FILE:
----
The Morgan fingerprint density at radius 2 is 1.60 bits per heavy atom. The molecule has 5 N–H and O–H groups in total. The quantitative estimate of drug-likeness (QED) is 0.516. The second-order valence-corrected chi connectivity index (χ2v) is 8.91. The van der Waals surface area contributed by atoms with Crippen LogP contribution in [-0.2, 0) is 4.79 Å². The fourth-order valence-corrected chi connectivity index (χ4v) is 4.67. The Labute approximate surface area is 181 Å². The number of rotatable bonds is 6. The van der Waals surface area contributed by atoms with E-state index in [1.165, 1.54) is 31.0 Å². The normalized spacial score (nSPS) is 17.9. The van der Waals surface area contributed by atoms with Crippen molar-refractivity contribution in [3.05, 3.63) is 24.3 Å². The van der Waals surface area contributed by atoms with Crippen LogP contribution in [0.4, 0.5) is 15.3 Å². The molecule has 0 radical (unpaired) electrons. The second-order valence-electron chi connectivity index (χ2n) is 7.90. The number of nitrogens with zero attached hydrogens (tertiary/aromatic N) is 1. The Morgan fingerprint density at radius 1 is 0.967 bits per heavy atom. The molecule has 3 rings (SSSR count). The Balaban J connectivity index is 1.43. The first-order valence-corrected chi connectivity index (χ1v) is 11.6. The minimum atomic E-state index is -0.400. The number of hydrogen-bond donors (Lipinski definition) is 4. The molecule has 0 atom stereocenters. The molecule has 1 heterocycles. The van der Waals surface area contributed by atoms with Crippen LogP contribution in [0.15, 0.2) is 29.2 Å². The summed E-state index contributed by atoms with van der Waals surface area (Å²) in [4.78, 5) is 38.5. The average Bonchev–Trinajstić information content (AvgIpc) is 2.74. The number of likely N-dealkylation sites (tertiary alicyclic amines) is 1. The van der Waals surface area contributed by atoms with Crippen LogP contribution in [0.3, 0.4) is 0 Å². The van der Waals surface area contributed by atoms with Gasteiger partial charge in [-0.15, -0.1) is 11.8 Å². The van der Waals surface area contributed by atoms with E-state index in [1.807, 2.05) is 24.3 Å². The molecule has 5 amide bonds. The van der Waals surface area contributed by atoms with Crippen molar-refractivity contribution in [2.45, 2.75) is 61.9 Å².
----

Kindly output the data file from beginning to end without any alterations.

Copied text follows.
The Morgan fingerprint density at radius 2 is 1.60 bits per heavy atom. The molecule has 5 N–H and O–H groups in total. The quantitative estimate of drug-likeness (QED) is 0.516. The second-order valence-corrected chi connectivity index (χ2v) is 8.91. The van der Waals surface area contributed by atoms with Crippen LogP contribution in [-0.2, 0) is 4.79 Å². The fourth-order valence-corrected chi connectivity index (χ4v) is 4.67. The Labute approximate surface area is 181 Å². The number of rotatable bonds is 6. The van der Waals surface area contributed by atoms with E-state index in [1.165, 1.54) is 31.0 Å². The normalized spacial score (nSPS) is 17.9. The van der Waals surface area contributed by atoms with Crippen molar-refractivity contribution in [3.05, 3.63) is 24.3 Å². The van der Waals surface area contributed by atoms with Crippen LogP contribution in [0.4, 0.5) is 15.3 Å². The molecule has 0 radical (unpaired) electrons. The second-order valence-electron chi connectivity index (χ2n) is 7.90. The number of nitrogens with zero attached hydrogens (tertiary/aromatic N) is 1. The Morgan fingerprint density at radius 1 is 0.967 bits per heavy atom. The molecule has 3 rings (SSSR count). The Balaban J connectivity index is 1.43. The first-order valence-corrected chi connectivity index (χ1v) is 11.6. The minimum atomic E-state index is -0.400. The number of hydrogen-bond donors (Lipinski definition) is 4. The molecule has 0 atom stereocenters. The molecule has 1 heterocycles. The van der Waals surface area contributed by atoms with Crippen LogP contribution in [0.15, 0.2) is 29.2 Å². The summed E-state index contributed by atoms with van der Waals surface area (Å²) in [4.78, 5) is 38.5. The average Bonchev–Trinajstić information content (AvgIpc) is 2.74. The number of likely N-dealkylation sites (tertiary alicyclic amines) is 1. The van der Waals surface area contributed by atoms with Crippen LogP contribution in [0.3, 0.4) is 0 Å². The van der Waals surface area contributed by atoms with Gasteiger partial charge in [-0.15, -0.1) is 11.8 Å². The van der Waals surface area contributed by atoms with E-state index in [1.807, 2.05) is 24.3 Å². The molecule has 5 amide bonds. The van der Waals surface area contributed by atoms with Crippen molar-refractivity contribution in [2.45, 2.75) is 61.9 Å².